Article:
3. The uncertainties quoted on the average equal the RMS scatter divided by the square root of the number of measures. The average positions for the colures will vary systematically with date, increasing roughly by 1.3° per century. The average positions for the circles of constant declination will vary by only a small amount, one that is substantially smaller than the quoted error bars. For example, the average declination of the stars on the equator and those on the Tropic of Cancer changes respectively from –1.0° ± 1.5° to –1.7° ± 1.3° and from 23.4° ± 1.3° to 23.9° ± 1.1°, in the period from 500 B.C. to A.D. 1. So, not surprisingly, the circle declinations are not sensitive to the date and hence it is sufficient to use the average declinations for the best fi t date (125 B.C., see Sections 3.1 and A.2.4). We are now in a position to get preliminary answers concerning the Farnese Atlas.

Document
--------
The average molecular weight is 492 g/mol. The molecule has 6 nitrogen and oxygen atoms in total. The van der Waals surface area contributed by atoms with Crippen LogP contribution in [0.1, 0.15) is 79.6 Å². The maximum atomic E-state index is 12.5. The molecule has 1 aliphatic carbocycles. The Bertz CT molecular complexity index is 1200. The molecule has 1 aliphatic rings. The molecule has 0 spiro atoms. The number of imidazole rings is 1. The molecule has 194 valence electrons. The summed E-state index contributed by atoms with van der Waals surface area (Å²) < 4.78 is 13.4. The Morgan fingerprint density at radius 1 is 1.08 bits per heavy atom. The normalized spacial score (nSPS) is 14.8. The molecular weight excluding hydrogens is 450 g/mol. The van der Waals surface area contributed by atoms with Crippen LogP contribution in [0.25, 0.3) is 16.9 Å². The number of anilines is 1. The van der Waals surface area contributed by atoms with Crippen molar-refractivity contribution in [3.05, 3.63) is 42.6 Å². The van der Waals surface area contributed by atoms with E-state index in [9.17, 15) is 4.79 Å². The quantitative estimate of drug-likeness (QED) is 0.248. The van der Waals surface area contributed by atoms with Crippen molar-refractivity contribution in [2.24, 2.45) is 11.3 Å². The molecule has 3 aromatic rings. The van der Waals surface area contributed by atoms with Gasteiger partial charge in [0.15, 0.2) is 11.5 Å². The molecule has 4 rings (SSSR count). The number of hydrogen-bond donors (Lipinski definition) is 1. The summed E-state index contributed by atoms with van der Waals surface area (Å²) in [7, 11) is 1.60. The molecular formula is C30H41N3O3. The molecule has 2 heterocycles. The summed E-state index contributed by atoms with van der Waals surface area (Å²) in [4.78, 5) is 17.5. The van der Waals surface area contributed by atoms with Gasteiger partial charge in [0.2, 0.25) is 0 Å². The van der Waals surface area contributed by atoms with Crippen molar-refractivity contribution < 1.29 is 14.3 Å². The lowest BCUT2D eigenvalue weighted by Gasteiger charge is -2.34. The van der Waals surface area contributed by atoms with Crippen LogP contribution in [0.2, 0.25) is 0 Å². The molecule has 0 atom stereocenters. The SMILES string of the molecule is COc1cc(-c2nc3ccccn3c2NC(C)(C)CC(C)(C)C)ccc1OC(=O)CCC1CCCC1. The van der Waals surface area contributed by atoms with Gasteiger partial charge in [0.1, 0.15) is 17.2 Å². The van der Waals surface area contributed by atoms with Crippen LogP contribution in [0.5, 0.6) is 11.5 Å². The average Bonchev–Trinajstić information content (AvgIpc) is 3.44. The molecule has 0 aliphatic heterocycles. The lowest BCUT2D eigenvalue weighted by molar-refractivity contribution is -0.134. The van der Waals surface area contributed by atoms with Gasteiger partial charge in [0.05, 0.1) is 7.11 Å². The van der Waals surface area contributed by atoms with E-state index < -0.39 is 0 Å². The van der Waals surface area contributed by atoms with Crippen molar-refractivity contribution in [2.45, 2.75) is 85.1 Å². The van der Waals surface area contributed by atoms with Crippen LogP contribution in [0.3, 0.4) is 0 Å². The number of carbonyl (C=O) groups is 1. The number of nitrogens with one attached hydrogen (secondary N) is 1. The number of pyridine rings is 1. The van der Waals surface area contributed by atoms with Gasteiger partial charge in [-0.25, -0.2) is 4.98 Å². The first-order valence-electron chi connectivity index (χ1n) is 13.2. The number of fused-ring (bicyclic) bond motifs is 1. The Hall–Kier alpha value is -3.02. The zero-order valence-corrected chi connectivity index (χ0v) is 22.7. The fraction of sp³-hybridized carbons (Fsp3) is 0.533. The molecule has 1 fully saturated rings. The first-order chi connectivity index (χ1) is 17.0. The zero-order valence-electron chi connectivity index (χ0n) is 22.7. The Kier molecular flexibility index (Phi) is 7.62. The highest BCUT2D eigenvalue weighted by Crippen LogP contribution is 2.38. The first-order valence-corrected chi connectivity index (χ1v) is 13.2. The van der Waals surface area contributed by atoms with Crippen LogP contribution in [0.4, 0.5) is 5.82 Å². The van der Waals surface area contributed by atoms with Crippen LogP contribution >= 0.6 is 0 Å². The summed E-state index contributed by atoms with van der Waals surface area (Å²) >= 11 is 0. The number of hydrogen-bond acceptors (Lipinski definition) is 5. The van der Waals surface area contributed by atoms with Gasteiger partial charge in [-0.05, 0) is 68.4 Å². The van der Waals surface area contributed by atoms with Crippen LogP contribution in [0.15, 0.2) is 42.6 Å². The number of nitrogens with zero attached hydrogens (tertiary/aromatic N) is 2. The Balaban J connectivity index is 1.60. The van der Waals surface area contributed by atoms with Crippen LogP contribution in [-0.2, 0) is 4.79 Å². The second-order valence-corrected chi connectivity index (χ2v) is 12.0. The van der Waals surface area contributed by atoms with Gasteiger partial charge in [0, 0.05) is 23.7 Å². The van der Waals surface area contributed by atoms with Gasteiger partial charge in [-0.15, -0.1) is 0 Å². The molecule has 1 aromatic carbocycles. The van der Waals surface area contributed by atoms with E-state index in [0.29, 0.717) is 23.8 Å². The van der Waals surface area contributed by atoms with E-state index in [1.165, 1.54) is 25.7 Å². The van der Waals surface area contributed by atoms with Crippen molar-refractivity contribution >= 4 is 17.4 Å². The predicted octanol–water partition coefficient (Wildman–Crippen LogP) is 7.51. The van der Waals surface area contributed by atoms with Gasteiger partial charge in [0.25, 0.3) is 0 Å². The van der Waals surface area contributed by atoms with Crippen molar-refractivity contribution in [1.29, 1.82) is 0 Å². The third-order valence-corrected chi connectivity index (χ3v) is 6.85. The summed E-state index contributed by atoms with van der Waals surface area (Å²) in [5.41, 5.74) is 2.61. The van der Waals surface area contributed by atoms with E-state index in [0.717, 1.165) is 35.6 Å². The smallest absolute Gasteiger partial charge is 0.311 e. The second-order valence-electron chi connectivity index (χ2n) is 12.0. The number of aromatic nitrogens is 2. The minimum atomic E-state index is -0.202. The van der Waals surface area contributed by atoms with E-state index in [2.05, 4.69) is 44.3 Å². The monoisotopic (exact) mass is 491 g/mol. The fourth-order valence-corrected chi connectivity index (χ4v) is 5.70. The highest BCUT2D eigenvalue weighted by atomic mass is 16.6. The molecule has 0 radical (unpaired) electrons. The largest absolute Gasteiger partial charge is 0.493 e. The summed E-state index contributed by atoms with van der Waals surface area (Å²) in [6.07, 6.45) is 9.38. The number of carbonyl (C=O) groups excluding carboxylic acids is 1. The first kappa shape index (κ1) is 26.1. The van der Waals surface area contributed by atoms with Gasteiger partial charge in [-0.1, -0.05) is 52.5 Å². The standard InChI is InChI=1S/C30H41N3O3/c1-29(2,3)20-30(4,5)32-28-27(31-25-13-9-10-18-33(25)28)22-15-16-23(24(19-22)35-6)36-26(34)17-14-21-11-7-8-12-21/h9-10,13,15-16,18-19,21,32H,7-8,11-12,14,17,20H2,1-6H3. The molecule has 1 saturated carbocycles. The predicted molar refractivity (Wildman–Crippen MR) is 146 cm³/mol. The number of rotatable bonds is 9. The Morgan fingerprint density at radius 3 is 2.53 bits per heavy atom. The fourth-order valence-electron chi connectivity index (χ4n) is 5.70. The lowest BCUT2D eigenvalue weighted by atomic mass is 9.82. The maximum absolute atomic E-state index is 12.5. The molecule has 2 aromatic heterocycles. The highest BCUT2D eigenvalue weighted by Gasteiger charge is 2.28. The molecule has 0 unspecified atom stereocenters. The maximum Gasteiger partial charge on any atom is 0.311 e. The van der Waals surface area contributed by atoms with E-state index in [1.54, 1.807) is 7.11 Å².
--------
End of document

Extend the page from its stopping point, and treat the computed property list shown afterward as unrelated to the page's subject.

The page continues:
An estimated date for these stars-on-circles can come from looking for the minimum average deviations for the stars along the colures. The average deviation is zero for the year 280 B.C. However, such a criterion is crude since it does not allow for compression of meridian lines far from the equator, nor does it use the optimal chi-square weighting. In addition, there are substantial amounts of further data (see Section A.2.3) which should be combined to derive a final answer. In all, the conclusion about the date of the Farnese Atlas is discussed in Sections 3.1 and A.2.4.